If your boss, God forbid, takes the conversation in an inappropriate direction or goes off the deep end politically, take the high road. Demure, be neutral, and stand your ground only if clearly out of bounds per your company’s work policy. If your boss has a difficult political view than you – that’s their prerogative. You don’t have to be aligned on everything your boss says, is, or agrees with. They shouldn’t have brought it up, but it’s still their opinion.
If it’s truly atrocious (and violates your company policy) file a complaint with HR…and perhaps consider a different job.
4) Defer to their travel preferences (e.g. their preferred hotel, airline, etc)
Unless it’s a totally obscene request, defer to their hotel choices (unless they want to stay at the Red Roof Inn. That’s a nope!). For example, if you are a Marriott person, but they prefer Hiltons, and it would be inconvenient for you to stay at different hotels, stay at the Hilton.
Don’t be fussy and make the trip an inconvenience for your boss just so you get your points.
5) No need to sit next to them on the plane…unless it makes sense (e.g. you board at the same time on a Southwest flight), but also don’t be adverse to sitting next to them
This is a little tricky. Some bosses would rather throw on their headphones and watch a movie (and not talk) for 2 hours. The same thing might be true for your boss.
You don’t necessarily have to sit right next to them on the flight – although your boss may actually want you to. You might have to use your intuition here and/or ask your boss’s executive admin or another employee for suggestions. Or just ask your boss.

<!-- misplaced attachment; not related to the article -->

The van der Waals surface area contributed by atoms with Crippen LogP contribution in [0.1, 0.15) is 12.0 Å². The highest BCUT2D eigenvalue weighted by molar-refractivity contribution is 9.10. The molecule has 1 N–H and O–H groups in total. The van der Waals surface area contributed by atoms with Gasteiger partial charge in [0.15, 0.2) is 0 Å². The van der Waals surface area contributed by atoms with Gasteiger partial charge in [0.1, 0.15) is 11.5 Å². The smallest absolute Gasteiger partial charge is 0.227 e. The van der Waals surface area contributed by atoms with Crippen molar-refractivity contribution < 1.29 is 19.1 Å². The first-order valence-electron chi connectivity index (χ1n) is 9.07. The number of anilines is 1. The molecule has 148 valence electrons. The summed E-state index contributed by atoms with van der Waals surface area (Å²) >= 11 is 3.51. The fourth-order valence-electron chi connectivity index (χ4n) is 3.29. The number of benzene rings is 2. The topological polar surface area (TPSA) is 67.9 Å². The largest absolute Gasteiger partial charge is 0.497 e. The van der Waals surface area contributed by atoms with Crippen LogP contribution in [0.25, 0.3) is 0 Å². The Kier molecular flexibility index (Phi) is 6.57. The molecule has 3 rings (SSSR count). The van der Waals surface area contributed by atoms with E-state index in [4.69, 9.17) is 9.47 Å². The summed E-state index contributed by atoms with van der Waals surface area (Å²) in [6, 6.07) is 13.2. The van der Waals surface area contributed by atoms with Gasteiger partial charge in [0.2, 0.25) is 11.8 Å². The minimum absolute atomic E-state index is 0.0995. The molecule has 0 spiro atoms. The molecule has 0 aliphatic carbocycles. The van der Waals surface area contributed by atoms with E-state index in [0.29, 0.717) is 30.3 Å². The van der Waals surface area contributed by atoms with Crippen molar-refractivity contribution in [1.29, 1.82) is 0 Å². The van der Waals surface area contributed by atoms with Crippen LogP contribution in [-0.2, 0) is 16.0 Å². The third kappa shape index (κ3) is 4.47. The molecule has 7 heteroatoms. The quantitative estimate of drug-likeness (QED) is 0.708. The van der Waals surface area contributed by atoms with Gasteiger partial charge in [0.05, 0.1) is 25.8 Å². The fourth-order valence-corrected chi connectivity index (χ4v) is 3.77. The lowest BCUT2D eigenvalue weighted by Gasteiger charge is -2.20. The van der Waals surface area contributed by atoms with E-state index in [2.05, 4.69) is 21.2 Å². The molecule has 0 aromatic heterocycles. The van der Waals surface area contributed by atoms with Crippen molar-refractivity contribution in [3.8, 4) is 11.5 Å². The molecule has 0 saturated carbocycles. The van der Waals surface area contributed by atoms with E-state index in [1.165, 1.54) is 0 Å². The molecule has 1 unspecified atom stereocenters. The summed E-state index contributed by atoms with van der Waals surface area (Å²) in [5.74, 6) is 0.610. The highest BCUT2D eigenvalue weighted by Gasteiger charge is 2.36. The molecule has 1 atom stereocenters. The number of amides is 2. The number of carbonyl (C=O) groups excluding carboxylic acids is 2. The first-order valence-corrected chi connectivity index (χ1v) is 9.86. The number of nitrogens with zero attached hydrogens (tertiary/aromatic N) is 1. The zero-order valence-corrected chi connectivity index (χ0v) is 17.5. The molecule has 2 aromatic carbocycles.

Unless I know that we have something specific to work on / discuss I assume we will sit separately. If you are traveling on an airline like Southwest maybe you take different sides of the aisle – near each other but not on top of each other.
If you have assigned seating, it’s likely a non-issue. If it’s important you sit together, you’d have likely coordinated it already (in theory).
6) Ask them for travel advice (they likely travel more than you…)
Many bosses travel quite a bit – especially senior management. Ask them for some travel tips (if you are a newbie, anyways). If you are a pro already, then maybe you want to keep your “dumb” questions to yourself.
Here’s a good example of a question to ask. The author was traveling with his COO once. A very nice lady and a road warrior. At the time (many years ago, mind you) the author did not yet have TSA Precheck. She did. After querying her on the process, value, etc, the author learned some great info and it was enough to put him over the line to finally go get it. Good conversation fodder.
Besides, the COO liked it too. She got “tutor” a youngin’.
7) Let them do most of the talking (some bosses love to talk…)
If they are a great boss they will let YOU do the talking. The smart ones always do this (and even help the conversation along). This is an opportunity to maybe see behind the curtain on the business, see how the sausage gets made if you will. Let them show you.
Listen attentively, ask good questions (see below for more on this), and learn.
8) Ask smart questions (strategy, business, market) when traveling with your boss
You can show your boss your worth by asking smart questions. Asking great questions is a good way to demonstrate you are interested in the business and are worth his or her time.